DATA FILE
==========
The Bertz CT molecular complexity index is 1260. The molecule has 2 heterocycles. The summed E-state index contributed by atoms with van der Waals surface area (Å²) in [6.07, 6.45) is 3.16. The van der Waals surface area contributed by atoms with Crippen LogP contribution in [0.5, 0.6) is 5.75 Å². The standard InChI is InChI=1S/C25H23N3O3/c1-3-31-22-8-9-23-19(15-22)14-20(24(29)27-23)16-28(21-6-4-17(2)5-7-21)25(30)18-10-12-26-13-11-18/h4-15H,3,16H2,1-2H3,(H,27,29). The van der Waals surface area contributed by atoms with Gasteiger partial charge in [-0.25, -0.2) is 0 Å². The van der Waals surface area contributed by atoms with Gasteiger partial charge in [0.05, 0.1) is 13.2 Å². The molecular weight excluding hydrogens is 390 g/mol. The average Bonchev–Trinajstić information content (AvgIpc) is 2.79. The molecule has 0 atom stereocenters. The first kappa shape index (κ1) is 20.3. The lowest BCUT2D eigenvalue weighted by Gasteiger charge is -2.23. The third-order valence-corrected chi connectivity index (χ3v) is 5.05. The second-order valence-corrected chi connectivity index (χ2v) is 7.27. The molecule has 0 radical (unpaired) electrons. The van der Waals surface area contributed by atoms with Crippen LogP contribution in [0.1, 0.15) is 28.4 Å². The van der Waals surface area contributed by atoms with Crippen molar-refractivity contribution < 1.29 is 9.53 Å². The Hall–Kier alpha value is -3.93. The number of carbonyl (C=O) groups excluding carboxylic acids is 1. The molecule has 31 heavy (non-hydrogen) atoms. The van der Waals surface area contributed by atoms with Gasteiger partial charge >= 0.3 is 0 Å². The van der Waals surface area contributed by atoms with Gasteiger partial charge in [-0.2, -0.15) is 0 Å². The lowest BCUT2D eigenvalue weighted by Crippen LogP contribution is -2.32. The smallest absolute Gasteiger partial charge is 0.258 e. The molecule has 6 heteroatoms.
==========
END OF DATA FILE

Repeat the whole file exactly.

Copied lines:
The Bertz CT molecular complexity index is 1260. The molecule has 2 heterocycles. The summed E-state index contributed by atoms with van der Waals surface area (Å²) in [6.07, 6.45) is 3.16. The van der Waals surface area contributed by atoms with Crippen LogP contribution in [0.5, 0.6) is 5.75 Å². The standard InChI is InChI=1S/C25H23N3O3/c1-3-31-22-8-9-23-19(15-22)14-20(24(29)27-23)16-28(21-6-4-17(2)5-7-21)25(30)18-10-12-26-13-11-18/h4-15H,3,16H2,1-2H3,(H,27,29). The van der Waals surface area contributed by atoms with Gasteiger partial charge in [-0.25, -0.2) is 0 Å². The van der Waals surface area contributed by atoms with Gasteiger partial charge in [0.05, 0.1) is 13.2 Å². The molecular weight excluding hydrogens is 390 g/mol. The average Bonchev–Trinajstić information content (AvgIpc) is 2.79. The molecule has 0 atom stereocenters. The first kappa shape index (κ1) is 20.3. The lowest BCUT2D eigenvalue weighted by Gasteiger charge is -2.23. The third-order valence-corrected chi connectivity index (χ3v) is 5.05. The second-order valence-corrected chi connectivity index (χ2v) is 7.27. The molecule has 0 radical (unpaired) electrons. The van der Waals surface area contributed by atoms with Crippen LogP contribution in [0.1, 0.15) is 28.4 Å². The van der Waals surface area contributed by atoms with Crippen molar-refractivity contribution < 1.29 is 9.53 Å². The Hall–Kier alpha value is -3.93. The number of carbonyl (C=O) groups excluding carboxylic acids is 1. The molecule has 31 heavy (non-hydrogen) atoms. The van der Waals surface area contributed by atoms with Gasteiger partial charge >= 0.3 is 0 Å². The van der Waals surface area contributed by atoms with Gasteiger partial charge in [-0.2, -0.15) is 0 Å². The lowest BCUT2D eigenvalue weighted by Crippen LogP contribution is -2.32. The smallest absolute Gasteiger partial charge is 0.258 e. The molecule has 6 heteroatoms.